Readers’ Comments

At the center of Santiago’s Children is the author’s struggle to try to make a contribution in a complicated world.

Feel free to react, comment on things that intrigue or provoke you or ask questions about the challenges Chile faced in the 1980s or those it faces today. You might also want to share how the book relates to your own challenges or aspirations with engaging in the world – whether it be about your studies, volunteer opportunities or career plans. Readers are encouraged to leave comments on Facebook or on Amazon.

Below are highlights of readers’ comments posted on Facebook and on Amazon:

Cherished by readers

Very poignant, witty sense of humor, and full of lessons to take to heart!!

-Andres Model (September 3, 2011 on Amazon)

An engaging memoir

This is an amazing book you wrote! I never thought I would like a memoir so much, usually theyre not as good and funny, but this one, has us very into it. I thank you for writing such a good book! and making our lives easier by having to read an interesting book for a college class 🙂

Lore Lopez (September 5, 2011 on Facebook)

Enjoyed by nonreaders

Never been much of a reader but after going through the first six chapters I really enjoy this book and can’t seem to put it down! I am looking forward to attending your presentation at TAMIU and hearing about all your experiences!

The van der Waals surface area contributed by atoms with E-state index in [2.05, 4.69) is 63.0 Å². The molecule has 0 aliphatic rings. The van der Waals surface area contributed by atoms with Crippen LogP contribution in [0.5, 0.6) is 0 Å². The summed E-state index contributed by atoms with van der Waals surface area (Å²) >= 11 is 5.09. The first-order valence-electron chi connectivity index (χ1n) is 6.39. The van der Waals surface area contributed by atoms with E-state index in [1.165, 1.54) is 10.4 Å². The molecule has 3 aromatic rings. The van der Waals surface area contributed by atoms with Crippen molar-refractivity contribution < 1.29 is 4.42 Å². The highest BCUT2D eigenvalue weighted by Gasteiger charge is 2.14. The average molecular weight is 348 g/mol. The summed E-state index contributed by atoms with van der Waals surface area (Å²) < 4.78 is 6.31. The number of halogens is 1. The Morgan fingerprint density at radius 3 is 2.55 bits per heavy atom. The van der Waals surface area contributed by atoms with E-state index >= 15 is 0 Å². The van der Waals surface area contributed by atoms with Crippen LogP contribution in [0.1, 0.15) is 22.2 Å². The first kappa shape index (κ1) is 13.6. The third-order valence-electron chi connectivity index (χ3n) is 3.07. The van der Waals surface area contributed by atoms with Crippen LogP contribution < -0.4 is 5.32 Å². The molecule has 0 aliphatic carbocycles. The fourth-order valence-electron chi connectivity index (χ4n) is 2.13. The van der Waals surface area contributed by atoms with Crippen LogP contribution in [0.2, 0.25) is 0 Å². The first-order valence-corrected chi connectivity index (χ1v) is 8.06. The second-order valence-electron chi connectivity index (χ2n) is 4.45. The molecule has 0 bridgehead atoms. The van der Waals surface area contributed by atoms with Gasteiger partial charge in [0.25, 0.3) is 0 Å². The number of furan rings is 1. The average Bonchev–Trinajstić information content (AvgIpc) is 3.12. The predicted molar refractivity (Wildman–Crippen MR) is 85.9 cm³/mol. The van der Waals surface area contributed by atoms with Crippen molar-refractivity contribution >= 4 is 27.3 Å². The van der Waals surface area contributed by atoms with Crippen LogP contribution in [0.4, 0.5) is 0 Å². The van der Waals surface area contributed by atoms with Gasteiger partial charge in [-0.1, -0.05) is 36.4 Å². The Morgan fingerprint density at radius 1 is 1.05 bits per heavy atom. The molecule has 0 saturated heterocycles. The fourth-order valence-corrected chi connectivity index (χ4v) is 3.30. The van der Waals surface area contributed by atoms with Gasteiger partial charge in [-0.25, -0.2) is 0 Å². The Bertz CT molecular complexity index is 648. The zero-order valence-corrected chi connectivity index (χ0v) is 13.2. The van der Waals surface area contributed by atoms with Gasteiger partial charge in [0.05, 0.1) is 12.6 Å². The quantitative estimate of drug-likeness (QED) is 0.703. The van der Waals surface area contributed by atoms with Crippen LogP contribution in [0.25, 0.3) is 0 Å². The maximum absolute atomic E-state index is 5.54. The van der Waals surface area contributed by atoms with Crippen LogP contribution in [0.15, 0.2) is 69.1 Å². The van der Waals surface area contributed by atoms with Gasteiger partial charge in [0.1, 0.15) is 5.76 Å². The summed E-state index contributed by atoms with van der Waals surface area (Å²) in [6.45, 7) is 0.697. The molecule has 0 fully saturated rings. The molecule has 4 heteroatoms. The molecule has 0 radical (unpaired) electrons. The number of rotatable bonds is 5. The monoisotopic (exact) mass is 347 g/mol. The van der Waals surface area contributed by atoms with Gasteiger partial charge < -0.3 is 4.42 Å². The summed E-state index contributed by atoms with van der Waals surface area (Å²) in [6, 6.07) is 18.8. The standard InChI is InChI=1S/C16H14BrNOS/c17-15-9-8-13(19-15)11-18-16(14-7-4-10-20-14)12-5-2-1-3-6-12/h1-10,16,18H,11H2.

-David Lopez (September 7, 2011 on Facebook)

I’m currently on Chapter 7 and so far I am enjoying the book. I am really excited to meet Mr. Reifenberg to hear what he as to say about his experience in Chile. It’s not really the same reading the book and actually hearing his perspective. I never read much but, this book really grabbed my attention and I cant seem to put it down.

-Franky Adams (September 6, 2011 on Facebook)

A definite must-read and must-reread

I just finished Santiago’s Children and I just want to go back and read it all again. Steve Reifenberg has written a book that opens the door into a period in a young man’s life as he takes risks in discovering his life journey as well into a time in Chile’s history in which the country began its new path. And rippling throughout the book are the stories of the children at the orphanage as they make sense of their lives.